I have no way of knowing what Tony was thinking before he killed himself. He didn’t tell me. He didn’t tell anyone. I wonder if he thought that the only thing he was taking from me was himself? I know he must have been caught up in his own pain, but I wish that he had thought, for just a moment, about mine.
I never knew before that when your spouse dies, a part of you dies with them. A few days ago, I wrote about “Eternal Sunshine of the Spotless Mind.” In the film, the doctor who invented the memory erasure procedure claims that, “the procedure is brain damage, but nothing you’ll miss. It’s on par with a night of heavy drinking.” I always wondered how, even in the film’s fictional world, that statement could be true. Any relationship, but especially a long-term one, works its way into your body in a way that can’t simply be erased. Thinking about that, before Tony died, always made me remember Paul Simon’s lyrics to “Hearts and Bones.” The song is about his divorce from Carrie Fisher:
“You take two bodies and you twirl them into one/ Their hearts and their bones / And they won’t come undone.”
I think that’s true of any love. The relationship may end, in break-up or divorce or death, but the person you loved has become a part of you. Part of your bones, your flesh, your blood. It’s not easy to put yourself back together after losing a love. So many parts are missing. Countless holes to fill. It feels especially true to me right now because so much of my life, up until three months ago, was intertwined with Tony’s. We were husband and wife. We were lovers. We were friends. We were writing partners. And because his mental illness was what it was, we spent a huge majority of our time together, alone together. Tony was not a particularly social person. I don’t think I ever realized, until I could look back with the benefit of hindsight and therapy, how very scared he was. How terrifying and alien the world felt to him.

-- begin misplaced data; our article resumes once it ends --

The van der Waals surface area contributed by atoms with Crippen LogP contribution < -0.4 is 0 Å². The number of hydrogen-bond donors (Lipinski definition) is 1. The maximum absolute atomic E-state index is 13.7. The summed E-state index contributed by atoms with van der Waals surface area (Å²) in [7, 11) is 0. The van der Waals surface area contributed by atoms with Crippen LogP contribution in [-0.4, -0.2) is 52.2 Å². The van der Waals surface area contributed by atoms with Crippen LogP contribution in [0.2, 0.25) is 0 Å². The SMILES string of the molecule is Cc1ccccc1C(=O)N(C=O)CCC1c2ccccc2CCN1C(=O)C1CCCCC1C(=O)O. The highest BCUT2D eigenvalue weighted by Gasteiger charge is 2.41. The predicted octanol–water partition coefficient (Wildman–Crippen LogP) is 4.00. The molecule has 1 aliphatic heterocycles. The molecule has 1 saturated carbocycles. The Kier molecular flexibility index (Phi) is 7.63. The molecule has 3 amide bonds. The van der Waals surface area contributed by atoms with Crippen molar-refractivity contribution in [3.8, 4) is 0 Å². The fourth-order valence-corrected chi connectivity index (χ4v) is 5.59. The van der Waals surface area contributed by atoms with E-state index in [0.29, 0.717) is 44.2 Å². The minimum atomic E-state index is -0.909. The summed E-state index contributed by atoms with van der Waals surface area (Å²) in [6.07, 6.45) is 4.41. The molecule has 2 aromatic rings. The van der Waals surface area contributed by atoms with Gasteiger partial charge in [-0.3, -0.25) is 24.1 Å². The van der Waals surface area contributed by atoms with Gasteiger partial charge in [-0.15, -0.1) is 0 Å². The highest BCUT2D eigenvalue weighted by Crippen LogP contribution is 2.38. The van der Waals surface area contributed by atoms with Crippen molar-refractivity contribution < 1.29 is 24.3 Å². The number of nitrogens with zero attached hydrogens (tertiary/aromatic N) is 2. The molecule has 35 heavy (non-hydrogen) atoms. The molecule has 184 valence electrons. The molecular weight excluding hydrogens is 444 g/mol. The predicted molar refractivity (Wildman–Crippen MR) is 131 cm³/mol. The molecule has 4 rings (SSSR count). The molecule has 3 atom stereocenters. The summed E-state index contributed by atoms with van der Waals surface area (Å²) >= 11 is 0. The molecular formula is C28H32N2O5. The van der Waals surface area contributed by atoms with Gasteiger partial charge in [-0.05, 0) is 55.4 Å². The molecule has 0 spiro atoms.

If he thought of me, Tony may have thought that I would grieve him but that the only thing I was losing was a husband. Maybe he thought about our writing partnership. Maybe not. I doubt he thought that I would have to give up our two beloved cats, Audrey and Katie, for adoption, because I didn’t feel they could endure a long flight and living in a house with two big dogs. I doubt he thought that I would be living with my sister, or working remotely, or without so many of the things that were part of our lives: our furniture, our apartment. I feel as if every cell in my body has changed.
I have a trip planned back to San Diego later this month, for work. I feel so utterly different, so completely transformed, that I find myself half-wondering if my coworkers will recognize me. I am not the same person I was before Tony died. In some ways, that is (as I have said before) a relief. I am no longer worrying, every day, that the person I’m sharing my life with is going to slip over the edge. He’s gone, and he took parts of me with him. Living without that terror is a good change. Living without the man whom I vowed to love forever is a change that was forced upon me. Not everything about our relationship was good, but it was ours. It was his, and mine, and unlike the stories we wrote together, I had no say in its ending.